i am beginning to add Woodland Scenics street lights and lighting WS buildings on 'Main Street'. I have a bus wire running from a WS 16 volt ac power supply  and have connected multiple  WS light hubs. Every thing is functioning properly at this point. I am considering adding a Miller Engineering sign to one of the buildings. My question is will this set up work?  Miller Engineering states their products require 4.5v DC. I have searched for the output of the WS light hub with no success. Any thoughts would be appreciated. Thanks, Mike



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Hey Mike, excellent diagram you have. I am far cry from an electrical engineer...I loathed circuits class in college...what I can tell you is that the Miller signs require 4.5 volt DC, whereas the WS items you mentioned require AC. What I learned thanks to the guys on this thread is that Miller sells a AC to DC converter. I just bought three of them from Miller Engineering - and you can run up to 6 signs from one converter with input voltages to the converter less than or equal to 17 volts, AC. You would install the converter in the diagram right before the Miller sign.

Last edited by Paul Kallus

Step down converters are a must.  I use them everywhere with LEDs, miller signs etc.  I power them with 12 VDC wall warts then step down the voltage to what I need.  I found an old 4.2 VDC wall wart and was able to power two Miller signs with it.  The step down converters are on eBay for $6.00 each.  I also have AC to DC converters that I have used off the accessory side of the transformer.  Since I have a bazillion old wall warts laying around from old electronics,  I use those to power all my lighting,  I buy LED in bulk off eBay,  White, yellow, red etc.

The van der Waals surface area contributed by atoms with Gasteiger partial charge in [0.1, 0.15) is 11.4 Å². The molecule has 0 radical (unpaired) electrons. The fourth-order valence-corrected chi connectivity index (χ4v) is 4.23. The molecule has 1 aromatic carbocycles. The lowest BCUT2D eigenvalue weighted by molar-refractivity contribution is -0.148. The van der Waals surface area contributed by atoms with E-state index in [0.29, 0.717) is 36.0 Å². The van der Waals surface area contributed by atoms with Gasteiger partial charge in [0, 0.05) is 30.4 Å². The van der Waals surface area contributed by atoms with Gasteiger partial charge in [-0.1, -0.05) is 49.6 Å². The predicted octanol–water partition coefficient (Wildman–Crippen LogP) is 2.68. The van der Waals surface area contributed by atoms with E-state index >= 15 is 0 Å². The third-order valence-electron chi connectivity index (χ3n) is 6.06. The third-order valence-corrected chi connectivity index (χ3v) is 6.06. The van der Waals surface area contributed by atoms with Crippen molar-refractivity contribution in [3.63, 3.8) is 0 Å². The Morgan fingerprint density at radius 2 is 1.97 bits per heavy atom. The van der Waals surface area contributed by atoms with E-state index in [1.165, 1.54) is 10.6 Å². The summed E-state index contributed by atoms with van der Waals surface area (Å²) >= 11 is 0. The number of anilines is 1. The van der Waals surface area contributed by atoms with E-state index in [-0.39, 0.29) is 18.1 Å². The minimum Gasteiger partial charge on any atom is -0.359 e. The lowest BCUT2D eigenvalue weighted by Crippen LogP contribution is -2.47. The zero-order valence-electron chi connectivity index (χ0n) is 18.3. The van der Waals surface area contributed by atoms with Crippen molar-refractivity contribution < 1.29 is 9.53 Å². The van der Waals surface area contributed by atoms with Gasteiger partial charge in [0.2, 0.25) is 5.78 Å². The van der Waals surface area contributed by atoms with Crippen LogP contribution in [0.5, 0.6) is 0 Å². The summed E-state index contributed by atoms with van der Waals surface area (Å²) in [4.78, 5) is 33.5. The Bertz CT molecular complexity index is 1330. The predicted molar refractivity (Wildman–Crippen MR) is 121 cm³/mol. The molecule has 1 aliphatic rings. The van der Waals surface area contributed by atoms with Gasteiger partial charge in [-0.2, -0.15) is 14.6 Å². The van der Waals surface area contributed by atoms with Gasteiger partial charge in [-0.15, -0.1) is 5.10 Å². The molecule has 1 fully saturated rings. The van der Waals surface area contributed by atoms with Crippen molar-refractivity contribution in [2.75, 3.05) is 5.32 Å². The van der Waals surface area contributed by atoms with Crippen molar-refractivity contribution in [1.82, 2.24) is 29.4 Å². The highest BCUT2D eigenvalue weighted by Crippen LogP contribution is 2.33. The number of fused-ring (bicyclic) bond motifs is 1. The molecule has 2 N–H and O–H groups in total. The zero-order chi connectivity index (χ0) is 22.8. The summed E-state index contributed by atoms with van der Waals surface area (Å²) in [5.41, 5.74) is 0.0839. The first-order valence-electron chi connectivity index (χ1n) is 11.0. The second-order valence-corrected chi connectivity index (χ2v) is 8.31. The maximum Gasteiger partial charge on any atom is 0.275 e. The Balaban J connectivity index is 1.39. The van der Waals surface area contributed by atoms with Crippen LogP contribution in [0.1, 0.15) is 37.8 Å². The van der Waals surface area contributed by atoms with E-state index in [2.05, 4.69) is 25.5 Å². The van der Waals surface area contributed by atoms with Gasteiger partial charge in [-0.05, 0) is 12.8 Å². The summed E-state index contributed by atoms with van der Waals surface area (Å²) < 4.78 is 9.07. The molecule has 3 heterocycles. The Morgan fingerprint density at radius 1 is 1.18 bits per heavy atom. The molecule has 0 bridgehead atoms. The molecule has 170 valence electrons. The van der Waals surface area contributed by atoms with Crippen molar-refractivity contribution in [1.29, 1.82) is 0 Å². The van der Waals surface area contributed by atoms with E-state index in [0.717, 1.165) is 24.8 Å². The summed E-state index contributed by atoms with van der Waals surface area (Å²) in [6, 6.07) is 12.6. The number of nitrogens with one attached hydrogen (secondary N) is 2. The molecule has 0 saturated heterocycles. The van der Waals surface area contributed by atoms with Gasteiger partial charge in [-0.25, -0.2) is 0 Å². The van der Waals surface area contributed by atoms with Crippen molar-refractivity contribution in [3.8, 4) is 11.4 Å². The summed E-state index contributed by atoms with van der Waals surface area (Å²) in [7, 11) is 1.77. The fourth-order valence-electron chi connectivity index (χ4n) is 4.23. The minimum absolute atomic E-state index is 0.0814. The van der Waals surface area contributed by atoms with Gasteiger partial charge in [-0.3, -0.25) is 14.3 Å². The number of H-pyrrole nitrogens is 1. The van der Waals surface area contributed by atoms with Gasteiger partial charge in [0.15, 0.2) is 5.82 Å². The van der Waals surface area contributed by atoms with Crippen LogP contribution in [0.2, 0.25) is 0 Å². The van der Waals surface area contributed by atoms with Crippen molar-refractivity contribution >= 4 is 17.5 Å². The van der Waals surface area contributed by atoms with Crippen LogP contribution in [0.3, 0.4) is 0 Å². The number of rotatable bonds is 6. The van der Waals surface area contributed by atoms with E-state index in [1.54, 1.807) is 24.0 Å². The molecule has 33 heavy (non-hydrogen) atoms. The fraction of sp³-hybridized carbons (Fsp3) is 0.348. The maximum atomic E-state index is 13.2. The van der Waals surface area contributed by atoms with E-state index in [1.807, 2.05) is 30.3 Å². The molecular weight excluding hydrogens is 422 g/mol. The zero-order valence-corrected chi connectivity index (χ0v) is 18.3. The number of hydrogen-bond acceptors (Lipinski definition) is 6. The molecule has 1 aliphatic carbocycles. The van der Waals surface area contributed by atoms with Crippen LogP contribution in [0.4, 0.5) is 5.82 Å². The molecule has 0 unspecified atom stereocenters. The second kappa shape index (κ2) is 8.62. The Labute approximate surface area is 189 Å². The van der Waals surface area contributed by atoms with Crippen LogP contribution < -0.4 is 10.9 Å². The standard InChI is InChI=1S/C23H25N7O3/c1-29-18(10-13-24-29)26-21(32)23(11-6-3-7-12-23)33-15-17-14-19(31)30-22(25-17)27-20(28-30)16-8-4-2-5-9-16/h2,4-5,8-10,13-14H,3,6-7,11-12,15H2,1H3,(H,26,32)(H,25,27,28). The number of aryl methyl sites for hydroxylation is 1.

Think of it this way with a 1 amp wall wart.  That is 1000 mA.  If my LED bulb is a 30mA LED then on that 1 amp wall wart.  1000mA/30mA = 33 LED lights.  But I dont max out the wall wart at 33.

Miller signs draw 95mA so on a 1 amp wall wart you could conceivably get 10 signs.



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So, since I already had 16 Miller signs on my somewhat smallish (9’ X 9’) layout, I thought I was through until that is I saw a For Sale post here for Miller Signs.

Of course I couldn’t help myself and bought an MTH sign to add back to back with my Miller Lionel sign installed on top of a Lionel Train store building.

I am quite pleased with the result: